Only four three-decker ships were completed during this reign of nearly sixty years; a fifth was destroyed before completion.

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Decorations intended for Royal Louis Model of the fictitious ship Sans Pareil that defined the type of Royal Louis Ville de Paris in Rochefort, Scale model of Bretagne , on display at Brest naval museum. Large two-deckers, with a weight of broadside equal to the three-deckers of Louis XIV's period, served usually as fleet flagships. These formed overwhelmingly the core of the French battlefleet throughout the 18th century.

Initially these carried just 26 guns - all pounders - in their first lower deck battery and 28 guns in their second upper deck battery, with 16 guns on the gaillards quarterdeck and forecastle - the total of 74 guns being achieved by having 4 small guns 4-pounders on the 'dunette' poop ; this applied to twelve of the first thirteen vessels listed below. The exception in this group was the gun Aimable , which - while having the same number of ports except for the poop, where the 4-pounder guns on other ships were never included - had only pounders in its first lower deck battery.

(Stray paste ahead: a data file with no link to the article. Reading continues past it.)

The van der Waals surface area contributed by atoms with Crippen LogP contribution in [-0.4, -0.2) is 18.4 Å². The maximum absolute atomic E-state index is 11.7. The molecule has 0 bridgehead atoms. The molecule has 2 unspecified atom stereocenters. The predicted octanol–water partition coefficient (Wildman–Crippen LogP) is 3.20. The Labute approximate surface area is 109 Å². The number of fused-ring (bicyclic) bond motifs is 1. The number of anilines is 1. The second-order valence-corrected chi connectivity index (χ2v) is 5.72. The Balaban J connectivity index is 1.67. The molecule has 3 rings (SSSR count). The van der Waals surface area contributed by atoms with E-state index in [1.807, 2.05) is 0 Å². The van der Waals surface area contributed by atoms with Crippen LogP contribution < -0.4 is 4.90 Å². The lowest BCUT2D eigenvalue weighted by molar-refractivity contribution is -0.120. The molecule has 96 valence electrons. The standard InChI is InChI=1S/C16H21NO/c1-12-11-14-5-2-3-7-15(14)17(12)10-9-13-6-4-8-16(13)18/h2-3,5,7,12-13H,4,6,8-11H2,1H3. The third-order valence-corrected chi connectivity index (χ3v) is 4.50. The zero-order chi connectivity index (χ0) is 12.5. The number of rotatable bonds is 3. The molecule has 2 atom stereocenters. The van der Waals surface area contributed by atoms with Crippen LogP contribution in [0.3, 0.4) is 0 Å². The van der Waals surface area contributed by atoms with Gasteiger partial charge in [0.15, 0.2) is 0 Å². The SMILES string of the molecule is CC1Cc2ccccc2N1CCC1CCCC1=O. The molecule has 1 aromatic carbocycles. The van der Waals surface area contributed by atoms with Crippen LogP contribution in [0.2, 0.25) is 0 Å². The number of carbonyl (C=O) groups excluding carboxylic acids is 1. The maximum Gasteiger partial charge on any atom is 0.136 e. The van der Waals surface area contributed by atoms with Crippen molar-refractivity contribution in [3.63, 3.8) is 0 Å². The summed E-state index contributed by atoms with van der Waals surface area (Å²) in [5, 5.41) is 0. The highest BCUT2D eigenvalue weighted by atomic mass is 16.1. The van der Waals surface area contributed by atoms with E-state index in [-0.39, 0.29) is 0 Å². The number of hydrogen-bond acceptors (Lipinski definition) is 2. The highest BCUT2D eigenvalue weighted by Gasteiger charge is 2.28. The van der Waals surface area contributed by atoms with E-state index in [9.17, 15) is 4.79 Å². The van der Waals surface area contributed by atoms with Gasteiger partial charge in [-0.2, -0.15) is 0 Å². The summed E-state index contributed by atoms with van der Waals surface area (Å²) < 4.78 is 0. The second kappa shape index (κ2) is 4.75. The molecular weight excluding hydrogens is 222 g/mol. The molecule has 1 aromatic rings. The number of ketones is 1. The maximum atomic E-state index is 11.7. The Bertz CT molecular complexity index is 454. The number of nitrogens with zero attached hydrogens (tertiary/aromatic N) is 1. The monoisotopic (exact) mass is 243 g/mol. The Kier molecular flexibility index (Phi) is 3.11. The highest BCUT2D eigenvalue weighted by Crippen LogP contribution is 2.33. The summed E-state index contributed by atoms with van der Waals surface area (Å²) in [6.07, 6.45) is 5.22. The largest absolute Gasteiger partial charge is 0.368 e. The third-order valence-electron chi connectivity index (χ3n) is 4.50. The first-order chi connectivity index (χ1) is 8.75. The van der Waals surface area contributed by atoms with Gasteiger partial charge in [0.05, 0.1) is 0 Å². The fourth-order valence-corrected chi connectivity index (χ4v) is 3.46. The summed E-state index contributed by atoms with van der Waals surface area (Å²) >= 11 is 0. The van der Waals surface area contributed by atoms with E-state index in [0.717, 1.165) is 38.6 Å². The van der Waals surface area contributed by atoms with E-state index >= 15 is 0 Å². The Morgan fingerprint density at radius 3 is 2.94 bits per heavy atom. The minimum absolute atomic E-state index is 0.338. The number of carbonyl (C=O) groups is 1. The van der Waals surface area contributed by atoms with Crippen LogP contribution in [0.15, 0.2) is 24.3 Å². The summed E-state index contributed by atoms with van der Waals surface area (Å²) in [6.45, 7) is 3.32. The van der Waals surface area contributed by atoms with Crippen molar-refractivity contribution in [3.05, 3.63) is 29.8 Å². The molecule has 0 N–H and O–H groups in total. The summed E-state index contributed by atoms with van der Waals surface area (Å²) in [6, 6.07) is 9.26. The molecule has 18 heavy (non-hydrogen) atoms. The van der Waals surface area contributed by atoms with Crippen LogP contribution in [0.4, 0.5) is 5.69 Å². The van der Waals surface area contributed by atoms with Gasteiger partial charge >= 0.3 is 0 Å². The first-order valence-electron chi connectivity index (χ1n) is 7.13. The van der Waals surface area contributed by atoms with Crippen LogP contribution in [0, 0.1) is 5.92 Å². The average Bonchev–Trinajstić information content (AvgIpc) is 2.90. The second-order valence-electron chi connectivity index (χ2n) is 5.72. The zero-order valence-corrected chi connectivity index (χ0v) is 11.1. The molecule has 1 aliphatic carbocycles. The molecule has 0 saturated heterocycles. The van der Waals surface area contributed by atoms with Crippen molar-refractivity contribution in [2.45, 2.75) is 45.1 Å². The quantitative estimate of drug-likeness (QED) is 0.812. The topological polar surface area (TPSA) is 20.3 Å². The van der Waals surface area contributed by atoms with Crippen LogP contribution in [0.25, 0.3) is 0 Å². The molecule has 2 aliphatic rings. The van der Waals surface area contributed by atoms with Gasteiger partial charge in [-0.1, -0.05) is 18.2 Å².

The 4-pounders were removed from the poop of all active units of this type by about , reducing each to a gun ship. From the Terrible of onwards, the lengthened hulls of new ships meant that they could mount an extra pair of guns on the lower deck and another extra pair on the upper deck; the 4 small guns on the dunette were henceforth abolished. The consequent armament of 28 guns pounders in their lower deck battery and 30 guns pounders in their upper deck battery, with 16 guns on the gaillards , thus became the standard for the next 75 years.

List of ships of the line of France